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KRAS vaccine (mRNA-5671)/Merck V941 Patients dosed in Phase 1 trial Phase 1 study overview A Phase 1, Open-Label, Multicenter Study to Assess the Safety and Tolerability of mRNA-5671/Merck V941 as a Monotherapy and in Combination With Pembrolizumab in Participants With KRAS Mutant Advanced or Metastatic Non-Small Cell Lung Cancer, Colorectal Cancer or Pancreatic Adenocarcinoma Selecting for HLA subtypes (HLA-A*1101 and/or HLA-C*0802) most likely to respond


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OX40L+IL23+IL36γ mRNA-2752(Triplet)Worldwide Solid tumors/lymphoma 50-50 U.S. profit MEDI1191IL12sharing; AZ to pay Solid tumorsroyalties on ex-U.S. sales Modality Program # Program Indication Preclinical development Phase 1 Phase 2 Phase 3 and commercial Moderna rights Intratumoral immuno- oncology mRNA-2416 OX40L Solid tumors/lymphoma Advanced ovarian Cancer Worldwide Intratumoral Immuno-Oncology


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OX40L (mRNA-2416) OX40L Overview: OX40L is a potent co-stimulator, which promotes T-cell proliferation and enhanced survival in the presence of antigen mRNA-2416: mRNA-2416 encodes for OX40L, which is a membrane protein that we believe cannot be manufactured by recombinant technologies


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Clinical: Interim analysis SITC 2018: mRNA-2416 is tolerable at all dose levels studied with no DLTs reported and the majority of AE’s being grade 1 or 2 A clear increase in OX40L protein expression from mRNA-2416 was observed in both tumor and stromal regions in three out of the five post-treatment biopsies collected from injected tumors  Repeat dosing through 12 doses (6 cycles) continues at highest levels (8mg) in phase 1 Phase 2 cohort in patients with ovarian cancer, including in combination with durvalumab is being prepared OX40L (mRNA-2416) OX40L expression demonstrated: progressing to phase 2 cohort PRE administration DAPI/Cytokeratin/OX40L OX40L QIF score= 558.2 POST administration DAPI/Cytokeratin/OX40L OX40L QIF score= 7047.1 Ovarian carcinoma 1 mg dose OX40L protein production in tumor cells of an injected lesion of a patient with ovarian cancer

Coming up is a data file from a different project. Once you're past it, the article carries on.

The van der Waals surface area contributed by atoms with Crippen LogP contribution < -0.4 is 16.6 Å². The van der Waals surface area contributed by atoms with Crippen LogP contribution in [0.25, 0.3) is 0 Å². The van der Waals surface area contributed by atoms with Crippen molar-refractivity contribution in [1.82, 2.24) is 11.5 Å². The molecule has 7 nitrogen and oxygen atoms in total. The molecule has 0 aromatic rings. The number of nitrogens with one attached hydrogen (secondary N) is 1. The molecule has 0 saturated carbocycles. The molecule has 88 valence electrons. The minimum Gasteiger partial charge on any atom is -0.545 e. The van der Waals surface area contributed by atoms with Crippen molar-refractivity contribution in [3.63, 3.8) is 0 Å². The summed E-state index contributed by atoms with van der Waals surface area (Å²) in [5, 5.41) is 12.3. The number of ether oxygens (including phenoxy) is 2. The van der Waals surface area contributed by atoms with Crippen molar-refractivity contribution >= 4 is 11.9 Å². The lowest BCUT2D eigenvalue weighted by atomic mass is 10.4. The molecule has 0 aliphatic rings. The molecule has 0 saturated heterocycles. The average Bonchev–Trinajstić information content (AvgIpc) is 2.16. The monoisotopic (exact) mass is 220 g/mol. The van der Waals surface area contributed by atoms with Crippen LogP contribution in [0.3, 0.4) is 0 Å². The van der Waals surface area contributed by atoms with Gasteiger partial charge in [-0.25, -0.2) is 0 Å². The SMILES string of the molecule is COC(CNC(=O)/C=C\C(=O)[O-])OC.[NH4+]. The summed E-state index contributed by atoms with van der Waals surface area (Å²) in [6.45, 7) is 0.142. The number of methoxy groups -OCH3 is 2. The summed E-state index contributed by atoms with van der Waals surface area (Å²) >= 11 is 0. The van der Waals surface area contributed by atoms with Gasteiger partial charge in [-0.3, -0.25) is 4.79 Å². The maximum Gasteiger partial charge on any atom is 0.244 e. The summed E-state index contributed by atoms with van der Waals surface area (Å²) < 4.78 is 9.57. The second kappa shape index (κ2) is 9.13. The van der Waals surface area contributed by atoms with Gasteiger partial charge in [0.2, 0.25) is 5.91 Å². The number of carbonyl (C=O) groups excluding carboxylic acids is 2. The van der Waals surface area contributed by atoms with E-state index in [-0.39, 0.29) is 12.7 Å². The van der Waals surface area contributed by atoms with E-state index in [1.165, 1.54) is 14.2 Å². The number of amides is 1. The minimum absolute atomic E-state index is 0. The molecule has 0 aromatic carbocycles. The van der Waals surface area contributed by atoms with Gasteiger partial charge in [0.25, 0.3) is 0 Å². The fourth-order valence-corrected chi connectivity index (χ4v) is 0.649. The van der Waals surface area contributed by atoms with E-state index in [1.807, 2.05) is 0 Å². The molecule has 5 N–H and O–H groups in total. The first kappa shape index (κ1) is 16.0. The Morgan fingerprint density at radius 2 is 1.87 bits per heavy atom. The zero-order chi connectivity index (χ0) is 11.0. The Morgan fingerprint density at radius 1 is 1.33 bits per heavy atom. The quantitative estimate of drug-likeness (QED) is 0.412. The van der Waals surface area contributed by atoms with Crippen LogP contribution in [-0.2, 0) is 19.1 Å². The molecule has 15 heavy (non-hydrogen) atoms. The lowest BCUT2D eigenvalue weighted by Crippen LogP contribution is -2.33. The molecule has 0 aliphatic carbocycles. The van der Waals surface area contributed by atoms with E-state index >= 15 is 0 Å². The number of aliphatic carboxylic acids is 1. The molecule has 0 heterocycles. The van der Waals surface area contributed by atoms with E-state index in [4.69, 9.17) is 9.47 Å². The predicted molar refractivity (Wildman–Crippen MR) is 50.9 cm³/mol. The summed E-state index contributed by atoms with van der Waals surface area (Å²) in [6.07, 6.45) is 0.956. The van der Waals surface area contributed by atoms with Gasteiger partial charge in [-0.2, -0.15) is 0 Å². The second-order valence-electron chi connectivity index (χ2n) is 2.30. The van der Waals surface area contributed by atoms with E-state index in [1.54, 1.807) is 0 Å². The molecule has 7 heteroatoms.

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OX40L+IL23+IL36(Triplet) (mRNA-2752)   OX40L+IL23+IL36(Triplet) Overview: OX40L powerful co-stimulatory protein that enhances T-cell expansion, function and memory formation IL23 and IL36 have established roles in mediating immune responses mRNA-2752: mRNA-2752 encodes for OX40L which is a membrane protein and secreted pro-inflammatory cytokines IL-23 and Il-36  


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OX40L+IL23+IL36γ (Triplet) (mRNA-2752) Phase 1 ongoing; First patient dosed in combination durvalumab Key Objectives Evaluate safety and tolerability of mRNA-2752 administered alone and in combination with checkpoint inhibitors Define MTD and recommended dose for expansion for mRNA-2752 alone and in combination with durvalumab Intended to assess: Anti-tumor activity Protein expression in tumors Pharmacokinetics Patients dosed in combination arm